contains vs includes

Admittedly when it comes to working with JavaScript and arrays, intiutively a lot of people would choose the contains method to check if the array - well, you guessed right, "contains" - an element. Also, if you come from a different language, for example Java, you'd also be used to using contains on an ArrayList.

In JavaScript the method we need to use is called includes but that being said, JavaScript also has a contains method but it is for a slightly different purpose.


There are four ways that the includes() method can be used in JavaScript today:

  • with arrays
  • with strings
  • with TypedArrays
  • with IndexedDB

We'll focus on the first two use-cases as those seem to be more common than the other two.

includes with arrays

includes() for arrays takes two parameters where the second one is optional:

includes(elementToFind, index)

The elementToFind parameter is rather straight forward - this is what specifies what element we are looking for. The second parameter defines a position within the array at which the search should begin for the element provided in parameter one. The includes() method returns a boolean.

Please note that if index is greater than or equal to array.length the search will not be performed and false will be automatically returned by includes().

includes with String

includes() can also be used with strings, where a case-sensitive search is performed if a string is part of a larger corpus of text or not. In terms of the signature and return value, the behaviour is the same as discussed before, except of course that the second, optional parameter, is not an array index but a position within the string. (Where the location is inclusive.)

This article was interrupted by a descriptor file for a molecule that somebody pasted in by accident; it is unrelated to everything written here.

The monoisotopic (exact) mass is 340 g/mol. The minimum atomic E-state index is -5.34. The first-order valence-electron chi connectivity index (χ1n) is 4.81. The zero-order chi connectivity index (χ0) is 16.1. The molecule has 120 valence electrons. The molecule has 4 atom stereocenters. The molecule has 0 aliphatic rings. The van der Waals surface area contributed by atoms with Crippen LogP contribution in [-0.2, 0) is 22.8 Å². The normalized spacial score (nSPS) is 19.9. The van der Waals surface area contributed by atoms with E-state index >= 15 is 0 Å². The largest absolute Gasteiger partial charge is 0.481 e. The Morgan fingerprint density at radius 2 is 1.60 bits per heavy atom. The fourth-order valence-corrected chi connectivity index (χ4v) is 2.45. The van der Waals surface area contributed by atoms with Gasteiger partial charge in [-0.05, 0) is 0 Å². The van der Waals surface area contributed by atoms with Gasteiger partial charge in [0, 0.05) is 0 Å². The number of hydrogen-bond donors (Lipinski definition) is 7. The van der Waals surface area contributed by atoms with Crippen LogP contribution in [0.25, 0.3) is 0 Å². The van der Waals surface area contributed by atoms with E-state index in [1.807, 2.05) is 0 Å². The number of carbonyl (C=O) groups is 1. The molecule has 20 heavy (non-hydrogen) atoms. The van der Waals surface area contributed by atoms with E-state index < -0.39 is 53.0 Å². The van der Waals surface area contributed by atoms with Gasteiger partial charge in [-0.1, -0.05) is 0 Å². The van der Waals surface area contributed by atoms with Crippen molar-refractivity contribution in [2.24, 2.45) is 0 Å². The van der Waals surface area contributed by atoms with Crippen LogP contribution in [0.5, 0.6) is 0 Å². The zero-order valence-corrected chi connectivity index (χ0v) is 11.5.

A few examples can be seen below for both versions.

See the Pen includes by Cloudinary (@Cloudinary) on CodePen.


Now that we have exhausted the use-cases for includes() let's turn our focus to contains(). There are a number of places where this method can be called/used:

  • on a Node
  • on a DOMTokenList
  • as part of the WebExtension API

Let's take a look at the second point because I had a very specific task at hand, and it took me some time to figure out what I was doing wrong. But first, let's take a look at the signature - bearing in mind that this is for he DOMTokenList:


The method returns a boolean value.

For our example let's assume that we have a simple h1 element with two CSS classes:

<h1 class="title important">My title</h1>

And that we'd like to check if a particular CSS class is added to the element programatically. If it's not added, we should remedy that:

const el = document.querySelector('h1');
if (!el.classList.contains('important')) {

As it turns out the DOMTokenList looks and feels like an array, but it is not one. There are properties and some methods that we can access on it that would make us believe that we are dealing with an array but it is a separate interface. And henceforth, instead of using includes() we need to use contains().

There are ways that a DOMTokenList (or any other DOM Node) can be converted to an array. But once we do that we won't be able to use contains() but rather we'd have to go back to using includes().

const el = document.querySelector('h1');
const DOMTokenListAsArray = [...el.classList];

I hope this helps clear things up. I don't particularly have a use-case where the DOMTokenList should be converted to an array because the available properties and methods do give us sufficient functionality.

As always, check out the example below.

See the Pen contains by Cloudinary (@Cloudinary) on CodePen.